their column at Crabtree's, on Clear Fork, but their rear was passing as he came in sight.
Here our force was joined by a company of the Eighth Virginia Cavalry (Captain [H.] Bowen), sent by Colonel McCausland from Princeton. From Crabtree's the enemy struck across East River Mountain, at Henry Dill's, by an almost impassable trace, our forces fighting them till dark. They were four hours in crossing the mountain. I had intelligence in time to have intercepted them, but no troops to do it with.
Major Holladay reached Liberty Hill at 4. 30 o'clock Sunday evening (18th), with 150 men, with horses very much jaded. The major informed me that Colonel Hodge could not be more than 3 miles behind him. I took these, with 40 of Colonel Peters' mounted men, and moved to Charles Tiffany's, where I knew the enemy would descend from the mountain, sending a courier to Colonel Hodge to urge him up as fast as possible, telling him that I should commence the attack the moment I met the enemy, and should look for early assistance from him. Arrived at Tiffany's, I heard that the enemy had crossed the turnpike through the Widow Harmon's fields, but had halted to rest. A courier overtook me here with a dispatch stating that Colonel Hodge, whom I had so long expected, was not on the road at all, but had been ordered by General Preston to a point half way between Saltville and Glade Spring. I sent a footman with a guide across the mountain to inform May that I should attack the enemy at daybreak, and, if possible, he must cross the mountain to my assistance, may had received my dispatch from Jeffersonville, and was already moving over. I had no hope of capturing the enemy now, but I believed a vigorous pursuit would save a large number of beef cattle and other property in Abb's Valley.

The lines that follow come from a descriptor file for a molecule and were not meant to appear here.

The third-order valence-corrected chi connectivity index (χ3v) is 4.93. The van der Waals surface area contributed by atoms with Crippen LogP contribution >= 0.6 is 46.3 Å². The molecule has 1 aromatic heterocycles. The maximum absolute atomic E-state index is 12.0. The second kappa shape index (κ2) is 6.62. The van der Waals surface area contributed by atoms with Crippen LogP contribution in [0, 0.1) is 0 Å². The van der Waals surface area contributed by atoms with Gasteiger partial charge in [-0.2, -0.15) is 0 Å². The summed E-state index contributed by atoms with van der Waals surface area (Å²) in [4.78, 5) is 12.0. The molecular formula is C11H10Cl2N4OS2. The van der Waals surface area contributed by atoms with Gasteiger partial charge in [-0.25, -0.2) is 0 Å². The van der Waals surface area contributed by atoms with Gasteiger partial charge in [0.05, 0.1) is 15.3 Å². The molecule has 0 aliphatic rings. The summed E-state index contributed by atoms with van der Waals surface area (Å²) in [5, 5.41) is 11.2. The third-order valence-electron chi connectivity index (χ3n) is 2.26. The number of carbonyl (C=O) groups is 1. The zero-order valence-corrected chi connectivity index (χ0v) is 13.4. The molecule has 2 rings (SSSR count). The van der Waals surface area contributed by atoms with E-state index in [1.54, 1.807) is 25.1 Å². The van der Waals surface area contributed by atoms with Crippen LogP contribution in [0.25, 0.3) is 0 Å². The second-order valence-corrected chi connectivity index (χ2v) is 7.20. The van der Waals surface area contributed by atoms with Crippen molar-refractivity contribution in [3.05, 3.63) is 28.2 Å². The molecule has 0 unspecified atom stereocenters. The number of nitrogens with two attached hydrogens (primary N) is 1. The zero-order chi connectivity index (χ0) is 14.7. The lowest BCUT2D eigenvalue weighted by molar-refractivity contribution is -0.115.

At daybreak we came upon them as they were getting out of Brown's meadow, and attacked their rear. A running fire was kept up until we came to Abb's Valley, where two Yankee companies were engaged in collecting several hundred beef-cattle. We charged into them, forcing them to abandon the cattle and a number of stolen negroes. I had 3 men killed and the Yankees had several. They were in the act of burning Fall's Mills as we came upon them. We continued the pursuit to Flat Top Mountain, when, finding that I would lose more men than the Yankees, I gave up the chase, and returned to Abb's Valley.
The vigor of the pursuit made by May and Morris is without par allel. In less than forty-eight hours, they pressed and fought the enemy for 110 miles without resting. The enemy had the advantage of being able to take fresh horses in front, while none were left for our men behind. The raid was a failure. The enemy lost 30 prisoners, 17 killed, and a large number wounded, and were compelled to abandon the stolen negroes and cattle, and were chased so closely as to be unable to do much damage to private property. Our loss was but 3 killed and a few slightly wounded, and our men had the satisfaction of recapturing Stollings' company. I do not know the number of killed and wounded in and near Wytheville. If General Preston's cavalry had come straight to me from Russell instead of going by Saltville, or if they had reached me by noon on Sunday, I could certainly have captured the enemy's entire force. The greatest energy and promptitude were displayed by Major May, Colonels Morris and Peters, their officers and men. The only trouble was, our force was not strong enough.